Shirley Chisholm

Portrait of Shirley Chisholm
Shirley Chisholm announcing her candidacy for United States President. January 25, 1972.

Thomas O'Halloran, US News & World Report. Library of Congress  (Public Domain)

Quick Facts
Ran for President of the United States
Place of Birth:
Brooklyn, New York
Date of Birth:
November 30, 1924
Place of Death:
Ormond Beach, Florida
Date of Death:
January 1, 2005
Place of Burial:
Buffalo, New York
Cemetery Name:
Forest Lawn Cemetery

Shirley Hill was born in Brooklyn, New York to immigrant parents.[1] She was sent to be raised by her grandmother in Barbados as her parents struggled to make ends meet in Brooklyn. About the five years she spent with her grandmother, Shirley said, “Granny gave me strength, dignity, and love. I learned from an early age that I was somebody.”

In 1934, Shirley returned to Brooklyn, where she finished grade school and high school. She earned her Bachelor of Arts degree from Brooklyn College in 1946. In 1949, she married Conrad Chisholm, who had immigrated to the United States from Jamaica a few years earlier. In 1952, she completed her Master’s degree in elementary education at Columbia University’s Teachers College.

After graduating, she spent from 1953 to 1964 working in early childhood education, becoming an authority on issues of early education and child welfare. It was during this time that she became interested in politics, becoming involved with white-dominated political groups in Brooklyn, the Bedford-Stuyvesant Political League, and the League of Women Voters.  

In 1964 Shirley was elected to the New York State Assembly, serving from 1965 through 1968. By early 1966, she was a leader in the efforts by the Council of Elected Negro Democrats to increase Black representation in the various committees of the State Assembly.

The first Black woman elected to the United States Congress, Chisholm ran under the campaign slogan, “Unbought and Unbossed.” She represented New York’s 12th Congressional District from 1969 to 1983. Early in her Congressional service, Chisholm was assigned to serve on the House Agricultural Committee where she played an important role in expanding the food stamp program and the creation of the Special Supplemental Nutrition Program for Women, Infants and Children (WIC).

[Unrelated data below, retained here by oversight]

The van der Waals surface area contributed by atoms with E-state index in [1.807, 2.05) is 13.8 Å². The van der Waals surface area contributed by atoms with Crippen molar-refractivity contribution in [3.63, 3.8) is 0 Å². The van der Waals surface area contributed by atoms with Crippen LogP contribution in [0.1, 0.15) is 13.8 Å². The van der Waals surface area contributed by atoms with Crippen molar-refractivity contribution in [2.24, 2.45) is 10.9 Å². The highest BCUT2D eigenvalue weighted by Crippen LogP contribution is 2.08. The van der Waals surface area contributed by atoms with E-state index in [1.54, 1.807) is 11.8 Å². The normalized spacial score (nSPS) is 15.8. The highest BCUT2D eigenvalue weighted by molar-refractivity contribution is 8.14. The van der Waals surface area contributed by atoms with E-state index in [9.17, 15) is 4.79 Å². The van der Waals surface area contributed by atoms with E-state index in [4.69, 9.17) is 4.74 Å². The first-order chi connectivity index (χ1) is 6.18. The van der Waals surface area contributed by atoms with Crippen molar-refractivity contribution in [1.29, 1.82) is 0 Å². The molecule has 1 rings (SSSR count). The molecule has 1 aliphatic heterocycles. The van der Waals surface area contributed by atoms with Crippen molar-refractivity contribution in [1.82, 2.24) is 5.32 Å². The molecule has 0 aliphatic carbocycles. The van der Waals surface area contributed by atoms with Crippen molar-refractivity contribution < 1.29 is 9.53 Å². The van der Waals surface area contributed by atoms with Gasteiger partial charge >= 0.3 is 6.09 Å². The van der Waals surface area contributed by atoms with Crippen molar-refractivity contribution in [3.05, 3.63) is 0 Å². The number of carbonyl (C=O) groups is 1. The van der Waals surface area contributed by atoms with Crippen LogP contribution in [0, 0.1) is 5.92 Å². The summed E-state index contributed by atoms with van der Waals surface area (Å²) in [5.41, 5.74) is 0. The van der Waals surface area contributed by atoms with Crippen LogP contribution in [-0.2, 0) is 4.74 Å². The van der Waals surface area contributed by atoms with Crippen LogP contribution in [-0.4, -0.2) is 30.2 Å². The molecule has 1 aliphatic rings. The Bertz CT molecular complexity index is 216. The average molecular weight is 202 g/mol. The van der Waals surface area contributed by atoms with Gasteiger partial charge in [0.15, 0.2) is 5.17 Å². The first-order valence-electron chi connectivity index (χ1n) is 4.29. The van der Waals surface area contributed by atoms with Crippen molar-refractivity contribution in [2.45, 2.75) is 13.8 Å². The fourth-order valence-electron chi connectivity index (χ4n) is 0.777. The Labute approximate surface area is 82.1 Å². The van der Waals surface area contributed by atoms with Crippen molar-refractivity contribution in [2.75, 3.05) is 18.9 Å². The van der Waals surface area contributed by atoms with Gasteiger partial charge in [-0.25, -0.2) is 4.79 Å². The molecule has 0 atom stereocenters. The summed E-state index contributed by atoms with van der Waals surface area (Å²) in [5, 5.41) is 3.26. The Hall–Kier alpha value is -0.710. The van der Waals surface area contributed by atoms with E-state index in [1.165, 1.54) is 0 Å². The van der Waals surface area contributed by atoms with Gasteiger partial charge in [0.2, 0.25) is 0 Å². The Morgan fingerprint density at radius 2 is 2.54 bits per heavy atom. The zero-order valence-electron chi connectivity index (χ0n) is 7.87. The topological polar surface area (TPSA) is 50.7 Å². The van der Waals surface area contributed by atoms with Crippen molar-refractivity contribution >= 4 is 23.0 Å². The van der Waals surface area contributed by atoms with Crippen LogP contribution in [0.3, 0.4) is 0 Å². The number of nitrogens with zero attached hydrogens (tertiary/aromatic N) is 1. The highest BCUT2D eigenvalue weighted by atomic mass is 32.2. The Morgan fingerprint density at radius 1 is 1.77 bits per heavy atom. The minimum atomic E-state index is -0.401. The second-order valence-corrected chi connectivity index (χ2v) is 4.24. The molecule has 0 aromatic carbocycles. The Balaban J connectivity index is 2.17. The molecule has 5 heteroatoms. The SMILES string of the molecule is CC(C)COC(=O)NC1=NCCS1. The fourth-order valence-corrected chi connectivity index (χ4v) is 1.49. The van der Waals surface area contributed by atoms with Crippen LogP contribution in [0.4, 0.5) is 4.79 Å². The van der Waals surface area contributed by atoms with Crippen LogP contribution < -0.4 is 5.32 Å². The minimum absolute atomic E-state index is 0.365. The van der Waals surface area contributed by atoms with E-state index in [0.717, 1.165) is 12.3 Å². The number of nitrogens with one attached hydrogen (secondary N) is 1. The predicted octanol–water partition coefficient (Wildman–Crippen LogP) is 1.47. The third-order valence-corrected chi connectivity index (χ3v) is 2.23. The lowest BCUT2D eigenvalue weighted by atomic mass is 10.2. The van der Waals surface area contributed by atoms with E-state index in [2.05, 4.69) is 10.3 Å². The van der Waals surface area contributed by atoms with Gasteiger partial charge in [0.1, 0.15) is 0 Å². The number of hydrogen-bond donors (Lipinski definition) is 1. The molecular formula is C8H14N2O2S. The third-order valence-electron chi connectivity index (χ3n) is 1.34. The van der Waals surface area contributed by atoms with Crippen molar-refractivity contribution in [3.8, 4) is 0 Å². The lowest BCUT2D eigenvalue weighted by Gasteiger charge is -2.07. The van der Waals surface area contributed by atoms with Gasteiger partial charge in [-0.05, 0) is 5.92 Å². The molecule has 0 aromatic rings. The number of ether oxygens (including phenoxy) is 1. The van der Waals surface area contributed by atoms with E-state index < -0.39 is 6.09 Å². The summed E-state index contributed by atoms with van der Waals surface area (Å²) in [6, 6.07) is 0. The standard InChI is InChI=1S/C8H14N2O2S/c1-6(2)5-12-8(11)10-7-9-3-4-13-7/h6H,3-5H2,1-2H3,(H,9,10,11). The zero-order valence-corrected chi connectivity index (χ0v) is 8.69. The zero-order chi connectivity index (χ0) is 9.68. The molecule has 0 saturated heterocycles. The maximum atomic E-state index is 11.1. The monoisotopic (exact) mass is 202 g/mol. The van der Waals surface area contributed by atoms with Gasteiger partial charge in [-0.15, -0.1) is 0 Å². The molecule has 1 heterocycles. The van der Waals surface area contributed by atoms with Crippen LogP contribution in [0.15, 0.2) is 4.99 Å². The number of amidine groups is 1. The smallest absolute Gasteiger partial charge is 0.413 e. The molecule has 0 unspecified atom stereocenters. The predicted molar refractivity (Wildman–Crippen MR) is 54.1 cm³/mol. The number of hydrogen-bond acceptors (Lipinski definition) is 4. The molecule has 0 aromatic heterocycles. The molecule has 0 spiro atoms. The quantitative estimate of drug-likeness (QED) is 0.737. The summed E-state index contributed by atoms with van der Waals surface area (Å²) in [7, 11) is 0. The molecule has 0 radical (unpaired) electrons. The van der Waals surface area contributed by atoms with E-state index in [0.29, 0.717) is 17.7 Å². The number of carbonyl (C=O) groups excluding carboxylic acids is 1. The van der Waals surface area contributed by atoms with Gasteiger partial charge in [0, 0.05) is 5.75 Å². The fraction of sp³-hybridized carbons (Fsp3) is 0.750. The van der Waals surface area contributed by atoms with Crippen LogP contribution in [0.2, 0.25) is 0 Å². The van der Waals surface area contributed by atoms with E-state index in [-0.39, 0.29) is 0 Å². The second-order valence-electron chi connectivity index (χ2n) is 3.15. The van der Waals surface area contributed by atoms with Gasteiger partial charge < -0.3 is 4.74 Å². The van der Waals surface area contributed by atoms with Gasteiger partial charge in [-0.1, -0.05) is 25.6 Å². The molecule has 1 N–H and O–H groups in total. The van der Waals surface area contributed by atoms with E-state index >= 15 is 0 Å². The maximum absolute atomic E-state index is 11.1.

In 1971, Shirley Chisholm was a founding member of the Congressional Black Caucus and of the National Women’s Political Caucus. She was elected to a position of House Democratic leadership, serving as the Secretary of the House Democratic Caucus from 1977 to 1981.

During her Congressional service, Shirley Chisholm began to consider running for President. On January 25, 1972 she announced her candidacy, becoming the first Black candidate for a major party’s nomination for President of the United States, and the first woman to vie for the presidential nomination of the Democratic Party (Margaret Chase Smith was the first woman in the running for nomination as the Republican Party’s presidential candidate in 1964). She ran into extensive opposition as both a woman and a Black person, and struggled to be seen as a serious candidate. She said that she ran for office “in spite of hopeless odds…to demonstrate the sheer will and refusal to accept the status quo.” She did not win the Democratic Party nomination; that went to George McGovern.

She left politics in 1983. From 1983 to 1987, Chisholm taught politics and sociology at Mount Holyoke and Spelman College, as well as giving speeches across the country urging people to not succumb to intolerance, and to get involved in local politics. She retired to Florida in 1991.

Shirley Chisholm died at age 80. Her epitaph reads, “Unbought and Unbossed.”

In November 2015, President Barack Obama posthumously awarded Shirley Chisholm the Presidential Medal of Freedom – the highest civilian award of the United States. The medal is awarded to those who have made especially noteworthy contributions to the security or national interests of the United States, to world peace, or to cultural or other significant endeavors.

In 2018, the State of New York and the National Park Service announced the development of the Shirley Chisholm State Park, part of Gateway National Recreation Area.

[1] Her father, Charles Christopher St. Hill, was born in Guyana in the Caribbean when it was still under British rule as British Guiana. Her mother, Ruby Seale, was from Barbados.

Landers, Jackson. “Unbought and Unbossed: When a Black Woman Ran for the White House.” Smithsonian Magazine, April 25, 1016.

United States House of Representatives. “Chisholm, Shirley Anita” History, Art & Archives.,-Shirley-Anita-(C000371)/

Gateway National Recreation Area

Last updated: March 19, 2019